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Harris Focuses Asia Trip on Security   09/27 06:13

   In meeting after meeting with Asian leaders Tuesday, Vice President Kamala 
Harris emphasized the U.S. commitment to regional security and the White House 
disclosed that she would visit the Demilitarized Zone dividing the rival Koreas.

   TOKYO (AP) -- In meeting after meeting with Asian leaders Tuesday, Vice 
President Kamala Harris emphasized the U.S. commitment to regional security and 
the White House disclosed that she would visit the Demilitarized Zone dividing 
the rival Koreas.

   An official said Harris would tour the border area between South and North 
Korea on Thursday, at the end of her trip to Asia. The visit comes amid 
persistent concerns about North Korea's missile and nuclear programs.

   North Korea test-fired a short-range ballistic missile shortly before Harris 
left Washington, an apparent response to joint military exercises between the 
United States and South Korea that include the nuclear-powered aircraft carrier 
USS Ronald Reagan.

   U.S. House Speaker Nancy Pelosi visited the DMZ in August, and former 
President Donald Trump went in 2019 when he met with North Korean leader Kim 
Jong Un.

   Harris' plan, which had been kept under wraps by her team, was unexpectedly 
revealed during a meeting with South Korean Prime Minister Han Duck-soo on 
Tuesday. A White House official rushed to confirm details of her trip afterward.

   The official, speaking on the condition of anonymity, said Harris "will tour 
sites at the DMZ, meet with service members and receive an operational briefing 
from U.S. commanders."

   She will also "reflect on the shared sacrifice of tens of thousands of 
American and Korean soldiers who fought and died together" in the war that 
divided the peninsula seven decades ago.

   According to the White House, Harris also talked with Han about South 
Korea's complaints about the Inflation Reduction Act, which makes electric cars 
built outside of North America ineligible for government subsidies.

   "They pledged to continue to consult as the law is implemented," the White 
House said.

   Security concerns have dominated Harris' public remarks during her meetings 
in Tokyo, where she's attending the state funeral of former Prime Minister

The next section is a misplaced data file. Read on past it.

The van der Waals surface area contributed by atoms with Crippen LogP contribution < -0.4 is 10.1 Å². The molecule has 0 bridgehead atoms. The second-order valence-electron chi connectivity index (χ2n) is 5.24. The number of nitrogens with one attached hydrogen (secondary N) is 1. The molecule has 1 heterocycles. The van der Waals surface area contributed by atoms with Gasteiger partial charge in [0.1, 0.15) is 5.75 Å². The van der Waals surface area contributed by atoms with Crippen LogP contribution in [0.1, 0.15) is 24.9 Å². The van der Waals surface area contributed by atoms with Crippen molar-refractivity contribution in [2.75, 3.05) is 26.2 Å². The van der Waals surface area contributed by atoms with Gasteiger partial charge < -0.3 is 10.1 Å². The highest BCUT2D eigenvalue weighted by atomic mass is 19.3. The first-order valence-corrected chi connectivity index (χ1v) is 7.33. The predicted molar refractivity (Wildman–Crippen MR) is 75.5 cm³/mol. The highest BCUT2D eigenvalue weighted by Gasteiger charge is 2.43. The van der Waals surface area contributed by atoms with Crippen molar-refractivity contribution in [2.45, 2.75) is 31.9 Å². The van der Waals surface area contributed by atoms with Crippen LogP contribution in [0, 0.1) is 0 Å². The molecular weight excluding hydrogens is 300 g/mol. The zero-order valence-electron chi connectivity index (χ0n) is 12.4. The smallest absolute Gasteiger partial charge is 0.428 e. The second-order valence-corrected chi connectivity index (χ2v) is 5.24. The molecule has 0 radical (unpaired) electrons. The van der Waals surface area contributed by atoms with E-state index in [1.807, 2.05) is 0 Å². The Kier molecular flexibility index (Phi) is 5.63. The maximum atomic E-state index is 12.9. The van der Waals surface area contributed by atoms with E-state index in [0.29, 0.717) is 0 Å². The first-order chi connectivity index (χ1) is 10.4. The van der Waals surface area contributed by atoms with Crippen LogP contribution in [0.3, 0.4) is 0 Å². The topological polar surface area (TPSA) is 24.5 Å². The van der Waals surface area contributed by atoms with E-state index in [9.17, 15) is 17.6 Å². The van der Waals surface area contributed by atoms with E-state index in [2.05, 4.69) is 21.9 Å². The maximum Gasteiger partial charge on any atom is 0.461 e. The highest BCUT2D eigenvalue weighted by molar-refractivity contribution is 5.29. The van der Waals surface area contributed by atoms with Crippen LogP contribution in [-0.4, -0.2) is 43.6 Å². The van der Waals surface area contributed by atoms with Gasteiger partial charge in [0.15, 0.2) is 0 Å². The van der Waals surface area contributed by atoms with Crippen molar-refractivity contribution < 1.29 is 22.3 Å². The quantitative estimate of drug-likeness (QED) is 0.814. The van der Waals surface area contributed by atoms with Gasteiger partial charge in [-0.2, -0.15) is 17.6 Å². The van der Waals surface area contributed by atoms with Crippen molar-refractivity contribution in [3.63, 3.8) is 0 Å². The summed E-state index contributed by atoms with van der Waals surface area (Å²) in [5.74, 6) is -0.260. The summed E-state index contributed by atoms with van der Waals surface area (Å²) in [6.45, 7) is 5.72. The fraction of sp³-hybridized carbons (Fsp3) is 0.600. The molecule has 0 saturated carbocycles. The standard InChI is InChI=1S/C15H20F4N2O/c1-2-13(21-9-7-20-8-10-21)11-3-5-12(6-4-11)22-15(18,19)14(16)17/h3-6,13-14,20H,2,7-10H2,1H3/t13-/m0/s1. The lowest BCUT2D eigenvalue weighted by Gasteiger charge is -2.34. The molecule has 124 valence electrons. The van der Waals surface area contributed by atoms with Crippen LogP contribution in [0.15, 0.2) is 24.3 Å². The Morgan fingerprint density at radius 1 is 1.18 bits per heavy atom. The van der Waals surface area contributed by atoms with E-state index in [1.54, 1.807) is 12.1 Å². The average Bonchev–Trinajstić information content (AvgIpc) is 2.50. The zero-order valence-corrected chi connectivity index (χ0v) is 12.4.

Shinzo Abe, who was assassinated in July.

   While sitting down with Han, Harris said the U.S. alliance with South Korea 
is the "linchpin of security and prosperity" in the region.

   "We stand with you in the face of threats," she said.

   Afterwards, Harris met with Australian Prime Minister Anthony Albanese, 
telling him their countries share a "common goal and bond as it relates to our 
dedication to peace and security."

   The conversations follow Harris' meeting with Japanese Prime Minister Fumio 
Kishida on Monday, shortly after arriving in Tokyo.

   During that encounter, Harris described the U.S. alliance with Japan as "a 
cornerstone of what we believe is integral to peace, stability and prosperity" 
in the region.

   Like the abrupt disclosure of Harris' trip to the DMZ, the meeting with 
Kishida was also marked by confusion. His staff tried to usher reporters out of 
the room while Harris was still speaking. The commotion drowned out some of her 
remarks, making it hard for her office to finalize a transcript of her exact 
comments.

   In addition to concerns over North Korea, there's been increased tension 
involving Taiwan, the self-governing island that China views as part of its 
territory.

   President Joe Biden recently said that the U.S. would send troops to defend 
Taiwan if China attacked. Wang Yi, China's foreign minister, said Saturday that 
any attempt to prevent reunification with Taiwan would be "crushed by the 
wheels of history."

 
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